Qualifying Margin to teammate:-0.329 | Race Margin to teammate: -19.866s

Lance Stroll’s race was one of pure joy and brilliant strategy calls from the BWT Racing Point Formula One Team pit wall. The strategy calls really played into his hands over the race, with the safety car and red flag period gifting Stroll the opportunity to capitalise. First the Canadian stayed out whilst everyone pitted under the safety car, and then under red flag conditions, he was able to retain position and change his tyres. A stellar restart allowed him to climb up the order before sitting happy in third place by the 35th lap. It was a wonderful moment as he shared his second podium of his Formula 1 career alongside other second-timers Gasly and Sainz, with all three drivers sitting on the podium and taking in their achievement together. 

Lando Norris – McLaren F1 Team

Qualifying Margin to teammate: -0.125s | Race Margin to teammate: +5.585s

Although he was investigated by the Stewards for slowing upon pit entry under the safety car period, which allowed for Sainz to safely leave the McLaren pit box in time, Norris had one of his best races to date finishing in fourth place, just shy of a podium position. 

If both McLarens keep up this kind of pace going forward, they really do have what it takes to become the best of the midfield. A place you wouldn’t have thought to have seen the team back in 2013. 

HOMEWORK TO DO

Scuderia Ferrari

Qualifying Margin to teammate: Vettel out in Q1, Leclerc out in Q2 | Race Margin to teammate: DNF

When you just thought it could not get any worse for the four-time world champion, Sebastian Vettel’s SF1000 suffered from brake failure in the early laps of the team’s home Grand Prix, consequently leading to retirement from the race. 

Leclerc crashed on lap 25 into the tyre wall on the outside of Parabolica as the circuit levelled to the pit straight in what was a big impact crash, signalling the second of the Ferraris to retire from the race. 

Charles was luckily okay. The replays showed that the back end twitched under braking and accelerating to correct the loss of grip failed to come through for the Monegasque driver and he too, watched the remainder of the race, like his teammate Vettel, from the sidelines.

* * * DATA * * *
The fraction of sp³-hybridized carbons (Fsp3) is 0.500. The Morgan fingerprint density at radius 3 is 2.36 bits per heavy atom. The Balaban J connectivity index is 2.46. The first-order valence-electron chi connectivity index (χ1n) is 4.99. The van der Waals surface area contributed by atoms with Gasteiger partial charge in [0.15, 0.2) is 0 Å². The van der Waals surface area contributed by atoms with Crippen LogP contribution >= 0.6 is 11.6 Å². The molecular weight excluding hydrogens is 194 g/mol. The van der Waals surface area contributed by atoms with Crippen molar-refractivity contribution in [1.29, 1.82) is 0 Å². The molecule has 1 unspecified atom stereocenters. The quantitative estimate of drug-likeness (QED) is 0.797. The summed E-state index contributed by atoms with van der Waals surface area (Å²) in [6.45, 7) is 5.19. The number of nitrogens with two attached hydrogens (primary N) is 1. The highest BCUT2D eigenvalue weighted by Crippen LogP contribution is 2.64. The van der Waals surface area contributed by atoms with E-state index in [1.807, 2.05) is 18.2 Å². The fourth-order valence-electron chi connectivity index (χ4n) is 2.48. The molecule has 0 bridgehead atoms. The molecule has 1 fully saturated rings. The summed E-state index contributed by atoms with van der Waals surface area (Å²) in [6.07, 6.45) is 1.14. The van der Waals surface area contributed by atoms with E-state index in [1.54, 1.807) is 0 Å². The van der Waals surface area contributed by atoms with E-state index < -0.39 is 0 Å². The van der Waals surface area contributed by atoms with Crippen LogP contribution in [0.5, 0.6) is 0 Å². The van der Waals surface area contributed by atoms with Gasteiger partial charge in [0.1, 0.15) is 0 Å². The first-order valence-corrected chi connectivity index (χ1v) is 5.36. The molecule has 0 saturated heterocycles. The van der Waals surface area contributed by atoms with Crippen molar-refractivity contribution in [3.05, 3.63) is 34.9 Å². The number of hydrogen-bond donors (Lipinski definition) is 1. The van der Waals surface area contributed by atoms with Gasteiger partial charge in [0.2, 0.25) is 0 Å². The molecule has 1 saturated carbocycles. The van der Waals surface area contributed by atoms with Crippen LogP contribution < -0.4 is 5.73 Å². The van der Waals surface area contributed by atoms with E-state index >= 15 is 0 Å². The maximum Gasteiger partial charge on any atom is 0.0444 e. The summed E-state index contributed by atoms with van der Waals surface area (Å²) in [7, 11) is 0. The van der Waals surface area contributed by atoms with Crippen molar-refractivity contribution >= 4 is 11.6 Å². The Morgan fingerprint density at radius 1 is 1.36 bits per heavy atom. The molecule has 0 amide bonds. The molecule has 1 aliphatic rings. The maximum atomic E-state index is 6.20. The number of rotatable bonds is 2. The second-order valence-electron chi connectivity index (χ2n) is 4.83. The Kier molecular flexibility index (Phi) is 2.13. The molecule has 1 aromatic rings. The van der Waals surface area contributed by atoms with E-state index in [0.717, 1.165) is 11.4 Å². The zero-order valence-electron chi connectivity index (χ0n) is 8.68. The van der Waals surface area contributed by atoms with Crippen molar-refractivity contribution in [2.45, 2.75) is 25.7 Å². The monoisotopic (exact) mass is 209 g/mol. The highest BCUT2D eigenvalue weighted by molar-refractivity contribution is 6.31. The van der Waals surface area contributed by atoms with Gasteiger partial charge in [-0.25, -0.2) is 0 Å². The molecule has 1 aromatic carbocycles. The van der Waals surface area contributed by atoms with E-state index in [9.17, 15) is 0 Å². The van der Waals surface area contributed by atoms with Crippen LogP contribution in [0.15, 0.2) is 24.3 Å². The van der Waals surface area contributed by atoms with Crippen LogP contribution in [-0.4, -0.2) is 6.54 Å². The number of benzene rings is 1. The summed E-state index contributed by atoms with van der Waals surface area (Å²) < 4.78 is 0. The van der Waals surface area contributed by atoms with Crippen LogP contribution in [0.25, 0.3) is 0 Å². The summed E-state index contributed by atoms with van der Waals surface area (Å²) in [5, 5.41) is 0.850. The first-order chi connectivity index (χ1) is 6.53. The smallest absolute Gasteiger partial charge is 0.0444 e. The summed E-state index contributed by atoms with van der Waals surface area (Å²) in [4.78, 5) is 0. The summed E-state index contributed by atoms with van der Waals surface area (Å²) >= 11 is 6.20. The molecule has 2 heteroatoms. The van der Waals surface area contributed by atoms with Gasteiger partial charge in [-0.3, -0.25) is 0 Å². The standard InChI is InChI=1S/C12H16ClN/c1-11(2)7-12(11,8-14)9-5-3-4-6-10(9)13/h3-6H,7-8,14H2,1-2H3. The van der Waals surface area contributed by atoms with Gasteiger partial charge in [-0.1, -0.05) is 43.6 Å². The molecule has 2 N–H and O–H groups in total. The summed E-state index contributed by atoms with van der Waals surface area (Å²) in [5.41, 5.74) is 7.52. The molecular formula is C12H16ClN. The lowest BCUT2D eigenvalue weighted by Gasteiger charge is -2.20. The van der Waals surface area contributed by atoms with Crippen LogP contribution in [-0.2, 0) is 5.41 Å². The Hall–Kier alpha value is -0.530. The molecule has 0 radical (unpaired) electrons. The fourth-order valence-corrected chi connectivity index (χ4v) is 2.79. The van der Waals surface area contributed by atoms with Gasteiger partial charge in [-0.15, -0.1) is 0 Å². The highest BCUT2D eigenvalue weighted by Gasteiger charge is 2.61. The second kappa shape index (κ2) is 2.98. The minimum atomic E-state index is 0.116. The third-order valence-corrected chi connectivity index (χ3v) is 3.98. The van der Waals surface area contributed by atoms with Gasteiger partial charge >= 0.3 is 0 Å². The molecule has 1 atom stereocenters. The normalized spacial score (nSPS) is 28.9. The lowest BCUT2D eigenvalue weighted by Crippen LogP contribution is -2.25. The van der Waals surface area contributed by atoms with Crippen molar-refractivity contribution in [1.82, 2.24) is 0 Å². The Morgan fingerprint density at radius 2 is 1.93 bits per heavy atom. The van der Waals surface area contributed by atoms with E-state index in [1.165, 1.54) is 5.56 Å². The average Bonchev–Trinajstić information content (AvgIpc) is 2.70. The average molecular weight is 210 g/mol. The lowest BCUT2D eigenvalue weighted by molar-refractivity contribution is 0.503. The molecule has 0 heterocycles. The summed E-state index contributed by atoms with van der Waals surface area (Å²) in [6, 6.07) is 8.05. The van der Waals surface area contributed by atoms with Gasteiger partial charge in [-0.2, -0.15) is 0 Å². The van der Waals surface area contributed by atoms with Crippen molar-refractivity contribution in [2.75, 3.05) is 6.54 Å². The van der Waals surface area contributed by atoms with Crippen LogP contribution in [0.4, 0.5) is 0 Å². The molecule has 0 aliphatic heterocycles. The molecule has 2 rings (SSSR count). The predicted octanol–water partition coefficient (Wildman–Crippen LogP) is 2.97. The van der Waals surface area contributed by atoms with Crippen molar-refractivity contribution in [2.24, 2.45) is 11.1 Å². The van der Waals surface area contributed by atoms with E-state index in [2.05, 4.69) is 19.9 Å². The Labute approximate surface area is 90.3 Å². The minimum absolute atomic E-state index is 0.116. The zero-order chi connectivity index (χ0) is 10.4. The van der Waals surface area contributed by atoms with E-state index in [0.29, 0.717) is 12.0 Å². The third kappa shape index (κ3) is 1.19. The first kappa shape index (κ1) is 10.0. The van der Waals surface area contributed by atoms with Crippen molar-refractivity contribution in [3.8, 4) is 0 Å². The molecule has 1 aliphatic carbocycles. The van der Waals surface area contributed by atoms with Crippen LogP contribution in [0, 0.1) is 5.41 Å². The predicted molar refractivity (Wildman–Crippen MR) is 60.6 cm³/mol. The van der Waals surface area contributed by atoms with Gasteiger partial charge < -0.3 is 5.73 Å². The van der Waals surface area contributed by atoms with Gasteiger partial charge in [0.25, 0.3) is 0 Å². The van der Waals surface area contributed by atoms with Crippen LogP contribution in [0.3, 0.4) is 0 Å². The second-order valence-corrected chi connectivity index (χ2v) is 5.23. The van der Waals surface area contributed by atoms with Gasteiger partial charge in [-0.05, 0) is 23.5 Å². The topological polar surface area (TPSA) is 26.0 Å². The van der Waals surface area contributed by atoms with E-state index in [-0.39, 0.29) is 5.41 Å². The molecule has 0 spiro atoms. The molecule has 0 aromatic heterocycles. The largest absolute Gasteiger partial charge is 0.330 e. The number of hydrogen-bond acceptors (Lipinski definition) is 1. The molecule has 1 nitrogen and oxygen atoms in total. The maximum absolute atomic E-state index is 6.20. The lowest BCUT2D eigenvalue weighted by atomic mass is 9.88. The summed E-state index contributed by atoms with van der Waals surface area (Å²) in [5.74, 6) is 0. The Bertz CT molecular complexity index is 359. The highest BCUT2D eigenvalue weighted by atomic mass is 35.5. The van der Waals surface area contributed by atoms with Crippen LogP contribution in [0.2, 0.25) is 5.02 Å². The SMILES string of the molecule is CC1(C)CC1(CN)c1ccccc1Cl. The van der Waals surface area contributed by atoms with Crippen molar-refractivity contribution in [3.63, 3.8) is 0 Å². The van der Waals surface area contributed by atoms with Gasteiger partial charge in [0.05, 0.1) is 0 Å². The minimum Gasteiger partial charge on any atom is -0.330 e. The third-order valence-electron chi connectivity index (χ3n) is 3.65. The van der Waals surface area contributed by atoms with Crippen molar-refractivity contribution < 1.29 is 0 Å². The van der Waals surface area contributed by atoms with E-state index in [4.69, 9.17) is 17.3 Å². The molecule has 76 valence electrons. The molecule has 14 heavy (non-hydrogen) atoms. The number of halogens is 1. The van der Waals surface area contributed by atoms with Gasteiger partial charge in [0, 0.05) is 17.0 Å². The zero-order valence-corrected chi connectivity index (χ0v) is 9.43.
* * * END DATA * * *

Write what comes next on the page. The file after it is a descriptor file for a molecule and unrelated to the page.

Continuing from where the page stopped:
It was probably a blessing in disguise that crowds were banned from Monza due to the Covid-19 pandemic, as the feeling around the park would have been one of anguish and hostility. Especially when the team were breaking the wrong kinds of records: It was the first time since 1995 that both of the prancing horses failed to finish the Italian Grand Prix and to add to it, the first time in 30 years they failed to make the top ten of qualifying. 

Let’s hope the team’s 1000th anniversary race at Mugello, their own circuit, has a turn of fortune for Vettel and Leclerc. 

Kevin Magnussen – Haas F1 Team

Qualifying Margin to teammate: Magnussen out in Q1 | Race Margin to teammate: DNF

As much as Kevin’s retirement was great for the racing which spawned from it, in what some fans would have described as a laudable performance worthy of driver of the day, we’ve got to be serious here and none of us were surprised when we saw a Haas F1 Team car at the side of the track were we? All season both Magnussen and Romain Grosjean have struggled to break into the points and frequently find themselves at the back of the grid following qualifying and at the bottom end of the standings come the chequered flag (which is partly down to the Ferrari power unit supplied to Haas). Magnussen can be faster, so let’s hope he’s battling with the likes of Daniil Kvyat and Esteban Ocon, and even his team mate at Mugello. 

Valtteri Bottas – Mercedes AMG Petronas Formula One Team

Qualifying Margin to teammate: -0.069s | Race Margin to teammate: +10.137s